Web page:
Monday, July 21, 2008

Popping the cherry

My first ever junket was about 1 day after I started my job. When I first got my job, my friend, John, who hired me basically told me I'd be doing movie reviews. He didn't think I'd want the job because I was trying to screenwrite, but you've got to do something to pay the bills until you become Diablo Cody.

At the interview with the rest of the guys on the team, my would-be boss told me I would probably be doing some celebrity interviews, possibly print, possibly on-camera. Down the road there might be some set visits, too. I actually think John may have mentioned this to me, too, but somehow it hadn't sunk in. And still, when they mentioned that at the interview I didn't believe it.

Before I even start I'm getting emails with invites to junkets and screenings and whatnot. The actual day before I start, I get a phone call from my boss saying he wants me to do the TV interviews for The Dead Girl, a little indie starring Brittany Murphy, Giovanni Ribisi and a bunch of others. I'm supposed to screen the movie the next day (i.e. my first day), and then do the interview on my second.

I am floored. So, my first day comes and goes. My jaw is literally hanging open with every new thing the guys tell me. Yes, you're allowed to take a friend with you to screenings. Yes, you get swag at junkets. Yes, you will be interviewing famous people. Yes, it does rain gold on Fridays in Los Angeles. It was truly wonderful.

My second day of work I drive over to the hotel where the junket is going to be. My boss meets me to sort of coach me through things. The boys have told me little tricks--ask weird a weird question or two if you can, since they're getting the same questions all day. Just nod in response, don't say 'mmmhmmm, uhuh' because if the camera is on them then it's just your disembodied voice saying those things and that's weird, etc. Ok, fine.

My boss has me go in and watch a friend of his do her interviews so I can just make sure I have the drill down and then I'm off. I'm sweating bullets. I am about to meet my first famous person, and I do not under any circumstances want to offend them.

My first famous person it turns out is Giovanni Ribisi. I tell him, as I sit in the chair, that this is my first interview. No, not of the day, of ever--at least for this type of thing. He reacts. I ask my questions, trying very hard not to glance down at my list of them while he's talking (note: I no longer make a list of questions and just chat with the people). At the end, we both let out big sighs and he says, 'Wow, I feel like we just did something, here.' I nod. And then he says, 'I feel like I just popped your cherry.' Sadly, I was still too nervous to tell him that indeed he did.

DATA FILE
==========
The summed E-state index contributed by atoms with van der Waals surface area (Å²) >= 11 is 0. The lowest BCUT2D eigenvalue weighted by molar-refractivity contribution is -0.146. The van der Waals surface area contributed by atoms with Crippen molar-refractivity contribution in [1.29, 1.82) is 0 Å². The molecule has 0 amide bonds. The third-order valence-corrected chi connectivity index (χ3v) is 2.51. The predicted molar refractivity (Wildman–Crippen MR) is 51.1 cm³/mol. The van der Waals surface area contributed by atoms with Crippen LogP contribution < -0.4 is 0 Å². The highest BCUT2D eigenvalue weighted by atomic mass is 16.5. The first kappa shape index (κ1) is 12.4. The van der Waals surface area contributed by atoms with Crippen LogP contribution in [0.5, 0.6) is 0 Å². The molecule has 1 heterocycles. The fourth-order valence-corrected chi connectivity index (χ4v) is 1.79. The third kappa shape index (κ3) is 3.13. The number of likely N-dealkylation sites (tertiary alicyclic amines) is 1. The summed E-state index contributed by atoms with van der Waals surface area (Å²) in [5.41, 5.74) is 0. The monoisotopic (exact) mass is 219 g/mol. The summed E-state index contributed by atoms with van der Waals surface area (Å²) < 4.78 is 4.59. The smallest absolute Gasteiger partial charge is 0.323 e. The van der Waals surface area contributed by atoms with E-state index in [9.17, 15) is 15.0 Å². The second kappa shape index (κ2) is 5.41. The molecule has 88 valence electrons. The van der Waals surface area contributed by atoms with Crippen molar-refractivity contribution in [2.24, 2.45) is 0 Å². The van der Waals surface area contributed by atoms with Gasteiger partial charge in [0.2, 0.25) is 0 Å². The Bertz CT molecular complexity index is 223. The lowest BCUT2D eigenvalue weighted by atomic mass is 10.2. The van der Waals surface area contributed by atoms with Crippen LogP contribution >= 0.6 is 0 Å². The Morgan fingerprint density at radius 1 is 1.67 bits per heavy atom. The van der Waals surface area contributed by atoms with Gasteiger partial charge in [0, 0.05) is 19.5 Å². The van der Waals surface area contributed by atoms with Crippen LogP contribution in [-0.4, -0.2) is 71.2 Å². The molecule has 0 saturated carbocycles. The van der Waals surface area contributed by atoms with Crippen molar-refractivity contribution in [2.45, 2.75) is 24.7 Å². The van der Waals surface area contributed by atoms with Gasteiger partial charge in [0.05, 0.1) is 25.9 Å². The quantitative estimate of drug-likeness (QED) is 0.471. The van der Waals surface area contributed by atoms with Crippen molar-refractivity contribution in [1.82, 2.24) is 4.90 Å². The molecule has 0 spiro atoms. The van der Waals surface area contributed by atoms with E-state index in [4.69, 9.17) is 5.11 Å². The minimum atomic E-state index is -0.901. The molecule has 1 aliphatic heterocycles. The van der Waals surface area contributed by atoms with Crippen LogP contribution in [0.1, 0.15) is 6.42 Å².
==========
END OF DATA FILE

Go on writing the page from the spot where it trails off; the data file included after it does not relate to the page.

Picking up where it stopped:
I then proceed to a couple more interviews, a seasoned veteran now. I have Mary Beth Hurt, who I know as Garp's wife from The World According to Garp and am a little in awe, then the writer/director, Karen Moncrieff. Then I interview Marcia Gay Harden (Mystic River, Pollock) and Kerry Washington (The Last King of Scotland, Ray)--who is especially glowing and pretty in person, and also very sweet. I tell everyone it is my first day at this and they are all very nice.

My final interview is with Brittany Murphy. She is running late--quite late, it seems, as everyone else in the cast has been giving interviews for hours already. We all have to camp out in the hallway waiting for her to show up, and when she finally does it is with an entourage. She is made up to the hilt, with a buttload of makeup, including what I recognized as individual fake eyelashes, which I had worn at my wedding. She seems slightly wacky.

When it is finally my turn to interview her, I tell her it is my first day. She continues to seem somewhat nutty, but is nice and we all survive. Then a few minutes later she is going to the bathroom and she stops me to tell me that I did a great, I made her feel very comfortable, and I will do really well at my job. It was really, really nice.

So to all of the people who like to suggest she might be a fan of the ole magic white powder, you may very well be right. But she was damn nice to me on my first very nervous day, so I'm on her side.

And a final note: About a week later, Josh saw Giovanni Ribisi in the coffee shop. He contemplated going up to him and saying, 'You popped my wife's cherry last week,' but he thought better of it. I think he should have.

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